The percussion cap was developed in the early 1800's.  It was a small metal case (cap) containing material, a chemical composition, that would explode when struck.

When loading the firearm, a percussion cap was placed on a nipple located over the priming port or flash hole.  When struck by the hammer, the cap was crushed and the chemical composition exploded, igniting the main powder charge in the barrel through a hole in the nipple.

Percussion caps were far more dependable than flintlocks, particularly during stormy weather.  They also permitted the development of the first repeating firearms by allowing one trigger and one hammer to discharge multiple barrels.

(with acknowledgement to the Department of Justice Canada)

Percussion Locks

"A back-action percussion lock. This style lock in its earliest form dates to 1835-40.  Most commonly found on single fowling guns and double barreled shotguns.  The back-action lock stayed in use through the entire percussion period and later evolved into widespread use in cartridge shotguns and rifles.

"Notice the following details.  1) a three screw bridal with the sear pivoted on a stud.  2) lock is in the full forward position and the tip of the mainspring protrudes above the lock plate.  On a well fitted gun the hammer will contact the nipple just before full forward, thus the spring protrusion is eliminated.  When removing locks from a gun, it is always good practice to bring the lock to half cock.  By doing so the tip of the mainspring is lowered well inside the lock plate resulting in ample clearance from the lock mortise in the stock.

"This lock plate has been arched or curved in order to conform to the wrist proportions desired by the gun maker. The mainspring is also fitted to the curvature of the lock plate.

"Fitting two back action locks into the stock of a double gun requires removal of a considerable amount of wood in the wrist area.  Some consider this removal to inherently weaken the stock of such guns.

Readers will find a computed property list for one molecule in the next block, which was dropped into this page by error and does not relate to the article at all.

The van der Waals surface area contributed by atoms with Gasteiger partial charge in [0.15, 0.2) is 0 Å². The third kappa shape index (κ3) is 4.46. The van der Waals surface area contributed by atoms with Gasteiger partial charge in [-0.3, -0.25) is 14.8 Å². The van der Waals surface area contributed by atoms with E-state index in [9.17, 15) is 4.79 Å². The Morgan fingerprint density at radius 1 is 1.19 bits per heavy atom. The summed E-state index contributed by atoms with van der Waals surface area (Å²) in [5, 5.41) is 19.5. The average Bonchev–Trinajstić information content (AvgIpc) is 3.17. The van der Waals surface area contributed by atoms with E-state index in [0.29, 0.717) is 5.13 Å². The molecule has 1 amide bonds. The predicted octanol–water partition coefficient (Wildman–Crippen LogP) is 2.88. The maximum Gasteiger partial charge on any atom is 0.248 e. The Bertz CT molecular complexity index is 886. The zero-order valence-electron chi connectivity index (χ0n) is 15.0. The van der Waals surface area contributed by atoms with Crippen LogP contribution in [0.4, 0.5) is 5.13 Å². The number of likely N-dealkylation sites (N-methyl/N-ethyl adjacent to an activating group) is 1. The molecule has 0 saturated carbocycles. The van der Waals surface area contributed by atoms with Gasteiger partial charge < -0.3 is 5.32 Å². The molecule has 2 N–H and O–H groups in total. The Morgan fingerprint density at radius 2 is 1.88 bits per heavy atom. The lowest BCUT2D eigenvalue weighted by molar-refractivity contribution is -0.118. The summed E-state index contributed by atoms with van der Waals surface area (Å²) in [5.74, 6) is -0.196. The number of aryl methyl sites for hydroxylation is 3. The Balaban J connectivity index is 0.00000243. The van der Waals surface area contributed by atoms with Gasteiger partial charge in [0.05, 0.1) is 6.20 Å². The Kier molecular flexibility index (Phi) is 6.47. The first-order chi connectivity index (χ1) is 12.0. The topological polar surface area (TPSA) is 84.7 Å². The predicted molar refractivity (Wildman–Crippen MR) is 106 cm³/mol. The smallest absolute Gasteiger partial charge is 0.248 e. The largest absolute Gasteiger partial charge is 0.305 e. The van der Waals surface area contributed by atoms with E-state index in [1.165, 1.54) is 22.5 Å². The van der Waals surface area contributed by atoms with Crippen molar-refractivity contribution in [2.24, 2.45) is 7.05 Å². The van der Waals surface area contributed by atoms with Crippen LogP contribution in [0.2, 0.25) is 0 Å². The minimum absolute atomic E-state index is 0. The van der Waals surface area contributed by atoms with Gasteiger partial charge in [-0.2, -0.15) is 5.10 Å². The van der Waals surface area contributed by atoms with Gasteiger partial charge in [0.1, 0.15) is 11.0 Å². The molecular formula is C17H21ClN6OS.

"A '4 screw' bar lock.  Locks of this style and quality reflect the pinnacle in the evolution in percussion locks. Flawless workmanship and artistry in filing and polishing are blended with perfect mechanics and geometry.  Truly a meeting of form and function.

"The tumbler and sear are ghosted, i.e. small bearing shoulders are turned on each side of the respective pieces so that only a small portion of each directly bears on the inside of the lock plate and bridal.  Virtually all friction between these parts is eliminated.

"The sear is suspended on a stud between the two rear screws.  It is free to pivot because the feet of the bridal are .001 or .002 taller than the thickness of the sear.

"Notice that traces of the casehardening process are still apparent.  This makes the various parts glass hard on the surface giving good wear and friction resistance.

"Above, the bridal screws have been removed from their respective holes.  Notice the file slashes on the screw shanks.  From the left, one slash then two, etc.  Each screw was fitted with regard to overall length, thread length, taper on the shank, and taper on the head.  All of this was done while the lock was in the 'white' and unhardened.  Finally the lock was disassembled and the parts casehardened.  The file slashes are merely a simple way to replace the screws in their fitted hole upon reassembly.

"Joseph Brazier, Ashes identifies the lock maker.  Brazier locks are found on almost all high quality arms, he being the premier lock maker of the period.  Other Brazier marking are 'I.B.', J. Brazier, and Joseph Brazier Ashes-Wolverhampton.  These locks were sold to the trade in the white, unhardened, unpolished but fully functional.  Gun makers specified the lock plate shape in some cases.

"The common 2 screw bar lock.  This is the type and quality lock found on many 'trade' or 'hardware' guns.  These were produced in great quantities in Birmingham England and imported into the U.S. often with the name of the retailer already on them.

"These locks have the sear pivoted with the rear bridal screw. In this case, the screw cannot be fully tightened because the bridal will bind and retard proper movement of the sear.  Often these locks are found with excessive tolerances, indifferent shallow screw threads, improper part relationships, and unhardened. 

"Above, notice the 4 pins or screw ends on the lock which is unembellished and the 2 pins on the lock which is engraved.  Don't be fooled by engraving, these are external views of the locks discussed previously.  When looking at a shotgun or rifle as a prospective buyer, the presence of a 4 pin lock is usually accompanied by a name and complete address on the rib or top barrel flat.  These factors are good indicators of high quality and superior workmanship."

(with acknowledgement to an article "Overview of gunlocks" by Muzzleloaders Etcetera Inc.)